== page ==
The present Vision wants Canada to be the best in the world in sustainable forest management and a global leader in forest sector innovation. The specific Goals are to: 1) Ensure a prosperous and sustainable future for Canada’s entire forest sector; 2) Become a world leader in innovative policies and actions to mitigate and adapt to the effects of climate change on forests and forest communities.The desired Outcomes related to Forest Sector Transformation are: 1) New ideas, technologies, processes, and markets are developed through the systematic engagement of science and technology organizations in collaborative research and public-private partnerships; 2) Economic value from forest resources is maximized including through the diversification of uses; 3) Products from Canada’s forests are recognized as an environmentally and socially responsible choice for consumers around the world; 4) The provision of environmental goods and services is taken into account in the sustainable management of Canada’s forest resources, including through the development of new markets; 5) Aboriginals participate meaningfully in an innovative forest sector, including use of their insights and expertise; 6) Highly skilled workers contribute to the expansion of knowledge-based forest industries through education and training; 7) Creative public policies are in place that facilitate forest sector transformation.The desired Outcomes related to Climate Change are: 1) Climate change considerations are included in all aspects of the sustainable management of Canada’s forests; 2) The economic value of carbon in trees, forests, and wood products is recognized, harnessed, and managed; 3) Knowledge gaps in the impacts of climate change on forests, industries, and communities are identified and addressed; 3) Policies and institutions provide means for forests, industries, rural and urban communities, and private woodlot owners to adapt to changing conditions and mitigate the effects of climate change; 4) Innovative adaptation and mitigation practices, including those that integrate Aboriginal knowledge, are developed, shared, and implemented; 5) Many forest-reliant communities, including Aboriginal ones, are involved in the development, sharing, and implementation of forest mitigation and adaptation strategies, including those that integrate Aboriginal knowledge; 6) Institutions and creative policies enable innovators and entrepreneurs to take advantage of transformative and sustainable bio-energy opportunities that contribute to broad climate change objectives.With a view to the implementation of this Vision Federal, provincial, and territorial governments will continue to use a variety of arrangements to consult and involve forest sector members and the general public. Examples include advisory committees, land-use planning processes, and task forces on special issues that involve various groups in sustainable forest management and use of forest resources. In particular, the Canadian Council of Forest Ministers (CCFM) shall champion the Vision to generate greater public awareness of forest issues, and communicate the Vision’s goals and outcomes. The CCFM will convey progress on the Vision, including advancement of sustainable forest management in Canada and progress on priority issues. It will also facilitate the consolidation of progress reports from forest sector partners and will ensure coordination with national initiatives and activities of other ministerial councils, and with its own initiatives and strategies. Every three years, in conjunction with the review of the Vision, the CCFM plans to host a national workshop to showcase initiatives that advance the Vision and to help inform the review process. The provinces own and regulate the natural resources within their boundaries, with powers to legislate for the enhancement, conservation, and management of forest resources. Following the negotiation of devolution agreements with the Government of Canada, the Yukon Government has responsibility for lands and natural resources, including forest management, while to date, devolution agreements with the Governments of the Northwest Territories and of Nunavut are limited to forest management. The federal government is responsible for foreign policy, international trade, and federal lands and parks. It also has a lead responsibility for Indians and lands reserved for Indians, as stipulated in the Constitution Act, 1867. Responsibility for environmental affairs, economic development, and science and technology is shared by governments according to their respective jurisdictions.Aboriginals have a role to play in the development and implementation of sustainable forest management in Canada. Until now, Aboriginal involvement in forest products industries has revolved mainly around the provision of labor and harvested wood. In view of recent transformations occurring in the forest sector, Aboriginals are beginning to diversify their approaches to forest-based development, including the development of non-timber forest products and Aboriginal tourism initiatives.The text consists of 10 Chapters as follows: Executive Summary (1); Introduction (2); Vision (3); Commitment to Sustainable Forest Management (4); Priorities of National Importance—Forest Sector Transformation and Climate Change (5); Goals (6); Desired Outcomes Related to Forest Sector Transformation Climate Change (7); Realizing the Vision through Partnerships (8); Assessing and Communicating Progress (9); Conclusion (10).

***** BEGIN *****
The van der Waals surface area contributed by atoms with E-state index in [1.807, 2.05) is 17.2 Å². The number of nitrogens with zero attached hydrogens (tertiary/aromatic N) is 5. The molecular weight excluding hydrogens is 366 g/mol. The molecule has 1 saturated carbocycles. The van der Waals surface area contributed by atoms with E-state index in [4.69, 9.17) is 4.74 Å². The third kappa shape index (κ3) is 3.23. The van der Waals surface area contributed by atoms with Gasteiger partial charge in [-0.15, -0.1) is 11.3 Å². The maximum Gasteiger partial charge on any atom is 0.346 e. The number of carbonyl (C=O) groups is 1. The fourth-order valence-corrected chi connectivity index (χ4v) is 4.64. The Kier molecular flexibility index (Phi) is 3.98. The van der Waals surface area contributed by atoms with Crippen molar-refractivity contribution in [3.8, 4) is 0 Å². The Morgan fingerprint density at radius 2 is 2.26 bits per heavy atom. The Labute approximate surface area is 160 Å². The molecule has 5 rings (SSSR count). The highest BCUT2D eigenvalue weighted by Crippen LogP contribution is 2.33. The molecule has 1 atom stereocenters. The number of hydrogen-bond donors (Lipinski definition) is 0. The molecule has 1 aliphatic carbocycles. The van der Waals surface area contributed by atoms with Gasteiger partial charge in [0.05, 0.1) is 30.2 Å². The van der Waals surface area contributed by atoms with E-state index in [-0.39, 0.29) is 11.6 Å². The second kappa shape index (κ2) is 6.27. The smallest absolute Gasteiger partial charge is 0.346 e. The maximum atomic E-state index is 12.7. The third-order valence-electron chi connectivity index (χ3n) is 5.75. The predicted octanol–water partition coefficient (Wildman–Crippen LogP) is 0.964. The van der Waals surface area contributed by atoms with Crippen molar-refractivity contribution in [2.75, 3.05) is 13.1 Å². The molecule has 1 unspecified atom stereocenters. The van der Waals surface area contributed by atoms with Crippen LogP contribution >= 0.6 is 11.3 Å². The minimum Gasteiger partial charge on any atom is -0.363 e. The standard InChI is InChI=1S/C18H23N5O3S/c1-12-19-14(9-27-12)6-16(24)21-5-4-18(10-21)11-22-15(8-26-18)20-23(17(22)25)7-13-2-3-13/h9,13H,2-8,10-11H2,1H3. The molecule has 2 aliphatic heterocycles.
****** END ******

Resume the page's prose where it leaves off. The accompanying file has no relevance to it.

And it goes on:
Implements: Constitution Act, 1982. (1982-04-17)
Authors and Publishers
Canadian Council of Forests Ministers
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